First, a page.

Indicator 14.5: "Ratio of orphans to non-orphans who are in school - mother, father or both dead"


The ratio of orphaned children aged 10-14 (who have lost either parent) in a household survey who are currently attending school to non-orphaned children the same age who are attending school.

Measurement Tools

Household schedule in UNAIDS general population survey; MICS (UNICEF).

What It Measures

A few community studies suggest that one of the early effects of AIDS sickness and death is that children get taken out of school. This can happen for many reasons: the children may be needed at home to care for sick parents or for younger siblings that their mother is no longer able to look after. This indicator focuses only on those who have lost one or both parents. Children may also be taken out of school to earn money to replace earnings lost through the death of an adult. Or, the loss of earnings and cost of care may mean that the family can simply no longer afford to send children to school. In some cases, girls seeking to supplement family income by seeking payment or rewards for sex drop out of school following pregnancy--sometimes an indirect effect of parental death.

School drop-out can in turn lead to reduced opportunities and high-risk survival strategies, carrying heightened vulnerability to HIV into another generation.

Trends in schooling, however, are affected by many factors other than orphanhood. In an attempt to isolate the effect of orphanhood on school attendance from secular trends in school attendance, the indicator is constructed as a ratio of orphans to non-orphans in school. It provides a crude measure of the effect of parental death on children's schooling.

How to Measure It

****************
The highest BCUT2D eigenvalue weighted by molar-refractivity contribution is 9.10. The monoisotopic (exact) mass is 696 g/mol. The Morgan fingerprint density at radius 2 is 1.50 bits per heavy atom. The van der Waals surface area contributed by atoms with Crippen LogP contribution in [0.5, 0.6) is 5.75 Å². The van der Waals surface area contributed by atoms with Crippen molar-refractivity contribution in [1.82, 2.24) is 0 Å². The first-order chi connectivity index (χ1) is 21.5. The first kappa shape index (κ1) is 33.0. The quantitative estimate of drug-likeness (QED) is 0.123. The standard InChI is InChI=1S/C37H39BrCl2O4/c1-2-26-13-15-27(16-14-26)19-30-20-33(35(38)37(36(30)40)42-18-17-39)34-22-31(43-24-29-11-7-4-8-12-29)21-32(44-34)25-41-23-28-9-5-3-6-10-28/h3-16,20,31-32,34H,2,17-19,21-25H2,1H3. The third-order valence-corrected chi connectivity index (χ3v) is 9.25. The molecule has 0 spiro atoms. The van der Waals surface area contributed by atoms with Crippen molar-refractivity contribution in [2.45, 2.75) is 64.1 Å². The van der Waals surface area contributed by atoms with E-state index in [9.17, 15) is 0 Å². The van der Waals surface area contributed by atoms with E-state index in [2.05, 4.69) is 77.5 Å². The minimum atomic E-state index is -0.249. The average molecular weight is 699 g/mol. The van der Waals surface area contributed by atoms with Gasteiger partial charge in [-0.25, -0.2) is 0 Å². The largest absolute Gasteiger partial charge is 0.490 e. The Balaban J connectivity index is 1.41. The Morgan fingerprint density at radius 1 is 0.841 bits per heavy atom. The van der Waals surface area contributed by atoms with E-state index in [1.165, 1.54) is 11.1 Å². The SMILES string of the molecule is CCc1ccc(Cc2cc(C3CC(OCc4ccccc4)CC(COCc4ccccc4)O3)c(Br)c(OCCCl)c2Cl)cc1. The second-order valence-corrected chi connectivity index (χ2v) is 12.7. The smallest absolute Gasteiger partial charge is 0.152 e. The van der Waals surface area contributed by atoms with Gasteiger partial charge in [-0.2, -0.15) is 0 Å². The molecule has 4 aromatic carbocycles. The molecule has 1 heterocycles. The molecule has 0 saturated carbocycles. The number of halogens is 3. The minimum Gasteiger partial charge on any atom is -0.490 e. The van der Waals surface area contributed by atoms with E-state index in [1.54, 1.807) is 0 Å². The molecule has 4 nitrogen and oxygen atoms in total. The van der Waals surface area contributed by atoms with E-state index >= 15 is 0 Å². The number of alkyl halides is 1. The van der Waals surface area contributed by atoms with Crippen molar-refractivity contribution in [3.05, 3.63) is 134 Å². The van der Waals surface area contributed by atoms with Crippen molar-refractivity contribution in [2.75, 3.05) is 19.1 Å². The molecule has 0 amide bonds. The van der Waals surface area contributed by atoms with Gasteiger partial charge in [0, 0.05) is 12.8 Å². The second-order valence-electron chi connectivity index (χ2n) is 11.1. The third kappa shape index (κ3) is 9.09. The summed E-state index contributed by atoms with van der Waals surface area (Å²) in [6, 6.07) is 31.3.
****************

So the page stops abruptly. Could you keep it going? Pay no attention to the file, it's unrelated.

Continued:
In a household survey, respondents are asked to list the children in the household, their ages, whether their mother and father are alive, and whether they are currently attending school. The indicator is constructed by comparing the proportion of children aged 10-14 that are defined as orphans who are in school with the proportion of children the same age who are not orphans who are in school.

Countries may also wish to look separately at trends over time in the percentage of orphans in school and non-orphans in school. The gap between the two will give an idea of the impact of parental death on schooling.

The indicator is confined to children 10-14 years old because age at entry into school varies widely in many countries, so including younger age groups would lead to large variations not related to parental death. It should be presented separately for boys and girls.

Strengths and Limitations

As with similar measures of social and economic impact, this measure does not directly distinguish the cause of orphanhood. It is assumed that a high proportion of deaths of adults with school-aged children in generalised HIV epidemics are likely to be HIV-related.

A potential limitation of this indicator is that orphans out of school are disproportionately likely to be outside of stable households and so be missed in a household-based survey.